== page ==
City moves forward with red-light camera proposal

By Katie Hoos

New Rochelle is one step closer to installing red-light cameras.

The City Council submitted a Home Rule request, which would give the city the authority to adopt a local red-light camera enforcement law, and awaits the decision of the state legislature.

Currently, the legislation, which would authorize New Rochelle to install and operate cameras at no more than 25 intersections for a 5-year period, sits in the New York State Assembly before it can proceed to the Senate. State Sen. George Latimer, a Rye Democrat, said the Assembly is where red light camera laws have the most difficulty passing, but he believes New Rochelle’s law should ultimately be approved.

A Home Rule request in the State of New York grants individual municipalities the authority to set up their own system of local government without charter from the state. The legislation does not become law, however, until the governor signs the bill.

Last year, members of the city’s Citizens Budget Co-mmittee proposed the idea and asked the New Rochelle City Council to investigate installing traffic enforcement cameras in order to improve safety on area roads. The city then piloted a trial in April, which tested red-light cameras by the Arizona-based company, Redflex Traffic Systems Inc., in the four intersections of Main Street and North Avenue, North Avenue and Hugenot Street, Main Street and Webster Avenue, and Webster Avenue and Lincoln Avenue. These locations were chosen at the recommendation of New Rochelle Police Commissioner Patrick Carroll, who said they are known for high numbers of traffic light violations and accidents.

According to New Rochelle Police Department figures for 2012, the department issued 357 red-light violations in 2012 and, in 2011, a fatal car accident occurred at the intersection of North Avenue and Huguenot Street.

Redflex reported the results of the test run and provided a demonstration during the City Council meeting on Sept. 11. During the 48-hour trial period, more than 100 total traffic violations were recorded across the four intersections, including running red lights and illegally turning right on red. No tickets were issued during this period.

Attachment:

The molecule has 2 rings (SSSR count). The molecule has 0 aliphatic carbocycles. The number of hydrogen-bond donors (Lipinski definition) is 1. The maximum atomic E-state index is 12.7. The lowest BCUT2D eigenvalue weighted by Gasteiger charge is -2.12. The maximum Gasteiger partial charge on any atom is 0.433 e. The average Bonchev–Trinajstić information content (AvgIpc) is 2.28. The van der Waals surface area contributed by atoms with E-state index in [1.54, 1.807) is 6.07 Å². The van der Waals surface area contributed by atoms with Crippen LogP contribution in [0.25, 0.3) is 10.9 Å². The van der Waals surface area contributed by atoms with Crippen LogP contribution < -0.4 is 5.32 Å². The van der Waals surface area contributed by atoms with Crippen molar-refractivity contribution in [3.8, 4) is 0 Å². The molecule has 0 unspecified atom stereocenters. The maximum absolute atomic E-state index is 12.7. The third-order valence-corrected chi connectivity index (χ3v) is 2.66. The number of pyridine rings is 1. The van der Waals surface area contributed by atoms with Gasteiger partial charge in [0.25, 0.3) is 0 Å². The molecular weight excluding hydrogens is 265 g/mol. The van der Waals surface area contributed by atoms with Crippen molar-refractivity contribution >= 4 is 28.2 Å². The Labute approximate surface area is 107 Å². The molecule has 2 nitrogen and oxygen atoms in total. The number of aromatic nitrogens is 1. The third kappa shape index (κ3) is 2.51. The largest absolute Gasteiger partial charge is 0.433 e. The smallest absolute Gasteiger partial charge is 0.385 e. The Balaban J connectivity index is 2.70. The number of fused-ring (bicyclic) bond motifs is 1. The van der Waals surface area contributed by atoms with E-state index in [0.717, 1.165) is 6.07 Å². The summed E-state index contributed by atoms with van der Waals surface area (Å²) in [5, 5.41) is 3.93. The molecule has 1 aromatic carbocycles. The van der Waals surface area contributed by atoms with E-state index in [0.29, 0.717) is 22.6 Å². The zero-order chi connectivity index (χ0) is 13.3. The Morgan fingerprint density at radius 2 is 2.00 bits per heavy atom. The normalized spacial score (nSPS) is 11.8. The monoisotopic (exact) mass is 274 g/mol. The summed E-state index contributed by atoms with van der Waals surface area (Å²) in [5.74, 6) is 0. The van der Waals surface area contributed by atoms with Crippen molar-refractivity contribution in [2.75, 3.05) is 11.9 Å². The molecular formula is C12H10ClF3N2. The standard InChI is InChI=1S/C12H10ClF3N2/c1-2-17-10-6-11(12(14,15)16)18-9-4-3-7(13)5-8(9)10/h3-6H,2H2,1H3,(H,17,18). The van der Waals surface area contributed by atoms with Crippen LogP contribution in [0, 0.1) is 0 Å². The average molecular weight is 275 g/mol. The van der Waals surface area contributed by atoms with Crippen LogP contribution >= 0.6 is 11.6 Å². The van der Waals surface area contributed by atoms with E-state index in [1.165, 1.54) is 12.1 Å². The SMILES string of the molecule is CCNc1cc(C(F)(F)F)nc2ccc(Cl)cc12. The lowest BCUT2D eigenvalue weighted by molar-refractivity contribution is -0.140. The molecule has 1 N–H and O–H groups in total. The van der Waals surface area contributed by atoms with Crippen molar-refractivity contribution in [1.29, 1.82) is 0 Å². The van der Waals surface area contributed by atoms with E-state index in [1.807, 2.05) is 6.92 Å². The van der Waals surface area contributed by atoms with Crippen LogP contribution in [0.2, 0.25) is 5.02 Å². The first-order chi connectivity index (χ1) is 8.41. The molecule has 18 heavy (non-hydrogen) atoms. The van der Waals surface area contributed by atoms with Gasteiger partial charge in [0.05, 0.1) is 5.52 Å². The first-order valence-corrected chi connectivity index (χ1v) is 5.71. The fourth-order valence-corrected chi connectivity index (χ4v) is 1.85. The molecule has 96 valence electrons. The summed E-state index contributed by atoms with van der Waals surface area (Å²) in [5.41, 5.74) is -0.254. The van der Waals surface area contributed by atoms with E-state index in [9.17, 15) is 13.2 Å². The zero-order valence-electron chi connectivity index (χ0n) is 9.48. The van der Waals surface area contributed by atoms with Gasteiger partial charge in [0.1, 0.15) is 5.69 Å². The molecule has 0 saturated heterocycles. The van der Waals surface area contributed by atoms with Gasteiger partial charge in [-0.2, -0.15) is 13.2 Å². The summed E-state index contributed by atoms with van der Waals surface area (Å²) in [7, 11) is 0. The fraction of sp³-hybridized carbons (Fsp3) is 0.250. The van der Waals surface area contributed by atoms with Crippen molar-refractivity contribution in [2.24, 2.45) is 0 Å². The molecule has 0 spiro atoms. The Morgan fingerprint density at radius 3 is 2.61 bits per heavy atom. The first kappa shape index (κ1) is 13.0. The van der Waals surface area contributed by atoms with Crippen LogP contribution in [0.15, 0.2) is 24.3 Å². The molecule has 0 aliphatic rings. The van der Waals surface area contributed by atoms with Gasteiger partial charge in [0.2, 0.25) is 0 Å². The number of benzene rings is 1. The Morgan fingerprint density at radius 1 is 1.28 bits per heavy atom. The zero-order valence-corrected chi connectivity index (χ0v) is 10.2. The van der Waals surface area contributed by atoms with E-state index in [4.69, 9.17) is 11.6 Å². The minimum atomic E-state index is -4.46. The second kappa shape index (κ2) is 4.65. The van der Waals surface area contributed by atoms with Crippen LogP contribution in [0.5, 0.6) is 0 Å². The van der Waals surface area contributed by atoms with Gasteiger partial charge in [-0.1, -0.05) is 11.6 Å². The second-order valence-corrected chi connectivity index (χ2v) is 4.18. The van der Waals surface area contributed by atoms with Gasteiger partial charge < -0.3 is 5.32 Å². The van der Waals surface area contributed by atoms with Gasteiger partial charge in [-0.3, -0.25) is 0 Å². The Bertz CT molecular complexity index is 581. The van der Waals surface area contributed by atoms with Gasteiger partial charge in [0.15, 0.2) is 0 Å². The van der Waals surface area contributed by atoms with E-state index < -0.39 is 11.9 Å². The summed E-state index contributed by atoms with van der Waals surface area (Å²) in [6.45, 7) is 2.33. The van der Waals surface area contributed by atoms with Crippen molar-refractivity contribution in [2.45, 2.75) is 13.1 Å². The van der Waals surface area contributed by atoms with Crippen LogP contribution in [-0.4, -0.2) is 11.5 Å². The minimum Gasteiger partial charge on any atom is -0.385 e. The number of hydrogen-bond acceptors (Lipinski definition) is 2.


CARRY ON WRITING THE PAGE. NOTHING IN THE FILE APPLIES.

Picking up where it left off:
City Manager Charles Strome said public safety is the city’s main goal in installing traffic cameras. He said the company who installs the cameras would cover the costs and the money then collected from each violation would go back to the manufacturer. Strome said he could not estimate how much revenue the city would generate from the deal.

“It’s about safety first,” he said.

Strome also noted that the New Rochelle Police Depart-ment has been reduced by 30 or 40 positions since 2008, so the traffic cameras are a cost-effective way to monitor heavily ticketed and accident-prone intersections.

Other communities in the state are already using red light cameras, including Yonkers, Rochester, New York City and Nassau and Suffolk counties. Yonkers, which first installed red light cameras in 2010, has 25 intersections with cameras and issues around 16,000 tickets a month. The city is expected to make a total of $4 million in revenue from the cameras annually, half of which will go to the manufacturer, American Traffic Solutions.

Ideally, the cameras would also encourage slower, safer driving among motorists since they know there is a penalty if caught violating traffic laws.

However, critics are skeptical about the safety benefits of red light cameras, and say they often result in rear-end collisions from motorists slamming on their brakes to avoid getting a ticket. A study compiled in 2005 by The Washington Post found that, at the designated intersections with red-light cameras in Washington, D.C., the number of accidents increased from 365 to 755 over a six-year period.

In New Rochelle, the violation would be considered a civil penalty and would fine the vehicle’s registered owner $50, since only the license plate would be photographed, not the driver of the vehicle. The fine could then be paid to the city by mail or at a court date.

Strome said the city should be able to move forward with installing the cameras sometime next year if the law passes. If approved, the police department will “conduct further safety analysis based on accidents in certain locations throughout the city,” Strome said.

The city will then issue a request for proposals to companies interested in installing red light cameras.

Contact: katie@hometwn.com